BAGHDAD,(Reuters) – The Iraqi court which will hold Saddam Hussein’s second trial next week, on charges of genocide against the Kurds, has proven it is incapable of holding fair hearings, a human rights group said on Friday.
“Based on extensive observations of the tribunal’s conduct of its first trial … Human Rights Watch believes that the Iraqi High Tribunal is presently incapable of fairly and effectively trying a genocide case,” the group said.
The ousted Iraqi president, who is awaiting a verdict in his first trial for crimes against humanity, will be in the dock again on Monday for the so-called Anfal campaign of killings of tens of thousands of Kurds in the north in the late 1980s.
The first trial of Saddam and seven co-accused in connection with the killings of 148 Shi’ites in the 1980s was marred by the killing of three defence lawyers and the resignation of the tribunal’s first chief judge over what he said was government interference. It was adjourned until Oct. 16.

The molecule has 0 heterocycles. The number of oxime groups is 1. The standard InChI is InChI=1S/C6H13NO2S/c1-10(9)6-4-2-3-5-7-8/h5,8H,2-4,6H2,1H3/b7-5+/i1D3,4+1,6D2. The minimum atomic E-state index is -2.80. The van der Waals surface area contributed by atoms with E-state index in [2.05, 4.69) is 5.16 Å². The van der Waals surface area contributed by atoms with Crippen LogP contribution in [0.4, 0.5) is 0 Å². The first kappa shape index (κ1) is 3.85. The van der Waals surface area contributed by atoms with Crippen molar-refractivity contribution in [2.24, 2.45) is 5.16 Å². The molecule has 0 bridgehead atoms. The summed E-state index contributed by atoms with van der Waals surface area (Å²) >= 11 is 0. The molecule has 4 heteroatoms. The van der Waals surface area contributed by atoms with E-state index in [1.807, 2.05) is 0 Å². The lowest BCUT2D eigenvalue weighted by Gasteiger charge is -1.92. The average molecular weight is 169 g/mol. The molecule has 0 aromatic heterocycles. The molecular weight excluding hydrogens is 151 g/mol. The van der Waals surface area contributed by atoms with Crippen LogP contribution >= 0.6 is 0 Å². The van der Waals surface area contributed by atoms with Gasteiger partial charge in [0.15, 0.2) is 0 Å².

“None of the Iraqi judges and lawyers has shown an understanding of international criminal law. The court’s administration has been chaotic and inadequate, making it unable to conduct a trial of this magnitude fairly,” the group said.
It also questioned the extensive reliance on anonymous witnesses, which it said undercut the defence’s right to confront the evidence and cross-examine their testimony.
Saddam and six other defendants, including his cousin Ali Hassan al-Majid, nicknamed “Chemical Ali” for ordering gas attacks, are accused of genocide for their role in the Anfal campaign.
Kurds say tens of thousands of people perished and that entire villages were wiped out in the violence.
“The Anfal campaign was a genocide carried out against part of the Kurdish population,” said Richard Dicker, director of Human Rights Watch’s International Justice Program.
“Genocide is the most serious crime there is, and it’s essential that the tribunal conducts the Anfal trial fairly,” he said in a statement accompanying a report on Anfal.
Human Rights Watch said it had conducted extensive field research in northern Iraq in 1992 and concluded that between 50,000 and possibly as many as 100,000 had been killed during a series of military campaigns between February and August 1988.
“Our investigation showed the Iraqi government ordered the extermination of part of its Kurdish population. But individual guilt or innocence in the Anfal case can only be determined through a fair trial,” Dicker said.
The Kurds see the Anfal campaign as one of the most potent symbols of their suffering under Saddam, who described Kurdish leaders as traitors.